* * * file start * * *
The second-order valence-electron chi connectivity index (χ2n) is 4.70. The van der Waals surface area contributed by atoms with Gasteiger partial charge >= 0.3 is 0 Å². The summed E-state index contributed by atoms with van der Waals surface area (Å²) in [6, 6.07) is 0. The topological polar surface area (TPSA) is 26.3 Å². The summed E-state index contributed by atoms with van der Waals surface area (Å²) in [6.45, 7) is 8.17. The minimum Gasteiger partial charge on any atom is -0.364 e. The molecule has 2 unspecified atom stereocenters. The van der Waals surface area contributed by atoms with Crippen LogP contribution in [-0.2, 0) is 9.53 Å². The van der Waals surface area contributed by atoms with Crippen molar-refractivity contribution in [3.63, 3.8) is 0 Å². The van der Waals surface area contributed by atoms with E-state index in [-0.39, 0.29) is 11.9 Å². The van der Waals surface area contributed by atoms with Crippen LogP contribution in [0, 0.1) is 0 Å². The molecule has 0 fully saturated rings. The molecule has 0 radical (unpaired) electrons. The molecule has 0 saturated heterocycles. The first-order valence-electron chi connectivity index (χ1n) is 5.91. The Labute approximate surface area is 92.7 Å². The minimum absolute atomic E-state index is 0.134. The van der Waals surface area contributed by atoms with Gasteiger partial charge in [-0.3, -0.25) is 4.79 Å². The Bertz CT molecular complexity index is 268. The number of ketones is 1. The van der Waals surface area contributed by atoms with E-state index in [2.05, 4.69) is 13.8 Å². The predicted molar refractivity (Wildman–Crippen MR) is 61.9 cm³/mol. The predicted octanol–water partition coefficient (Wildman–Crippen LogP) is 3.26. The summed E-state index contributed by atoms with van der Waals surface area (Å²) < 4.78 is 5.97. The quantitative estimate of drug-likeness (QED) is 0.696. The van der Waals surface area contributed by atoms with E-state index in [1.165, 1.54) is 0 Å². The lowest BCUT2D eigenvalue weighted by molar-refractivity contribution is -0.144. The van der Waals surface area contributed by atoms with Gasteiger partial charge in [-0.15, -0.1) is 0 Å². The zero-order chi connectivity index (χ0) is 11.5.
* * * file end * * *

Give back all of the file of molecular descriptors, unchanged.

The second-order valence-electron chi connectivity index (χ2n) is 4.70. The van der Waals surface area contributed by atoms with Gasteiger partial charge >= 0.3 is 0 Å². The summed E-state index contributed by atoms with van der Waals surface area (Å²) in [6, 6.07) is 0. The topological polar surface area (TPSA) is 26.3 Å². The summed E-state index contributed by atoms with van der Waals surface area (Å²) in [6.45, 7) is 8.17. The minimum Gasteiger partial charge on any atom is -0.364 e. The molecule has 2 unspecified atom stereocenters. The van der Waals surface area contributed by atoms with Crippen LogP contribution in [-0.2, 0) is 9.53 Å². The van der Waals surface area contributed by atoms with Crippen molar-refractivity contribution in [3.63, 3.8) is 0 Å². The van der Waals surface area contributed by atoms with E-state index in [-0.39, 0.29) is 11.9 Å². The van der Waals surface area contributed by atoms with Crippen LogP contribution in [0, 0.1) is 0 Å². The molecule has 0 fully saturated rings. The molecule has 0 radical (unpaired) electrons. The molecule has 0 saturated heterocycles. The first-order valence-electron chi connectivity index (χ1n) is 5.91. The Labute approximate surface area is 92.7 Å². The minimum absolute atomic E-state index is 0.134. The van der Waals surface area contributed by atoms with Gasteiger partial charge in [-0.3, -0.25) is 4.79 Å². The Bertz CT molecular complexity index is 268. The number of ketones is 1. The van der Waals surface area contributed by atoms with E-state index in [2.05, 4.69) is 13.8 Å². The predicted molar refractivity (Wildman–Crippen MR) is 61.9 cm³/mol. The predicted octanol–water partition coefficient (Wildman–Crippen LogP) is 3.26. The summed E-state index contributed by atoms with van der Waals surface area (Å²) < 4.78 is 5.97. The quantitative estimate of drug-likeness (QED) is 0.696. The van der Waals surface area contributed by atoms with E-state index in [1.165, 1.54) is 0 Å². The lowest BCUT2D eigenvalue weighted by molar-refractivity contribution is -0.144. The van der Waals surface area contributed by atoms with Gasteiger partial charge in [-0.15, -0.1) is 0 Å². The zero-order chi connectivity index (χ0) is 11.5.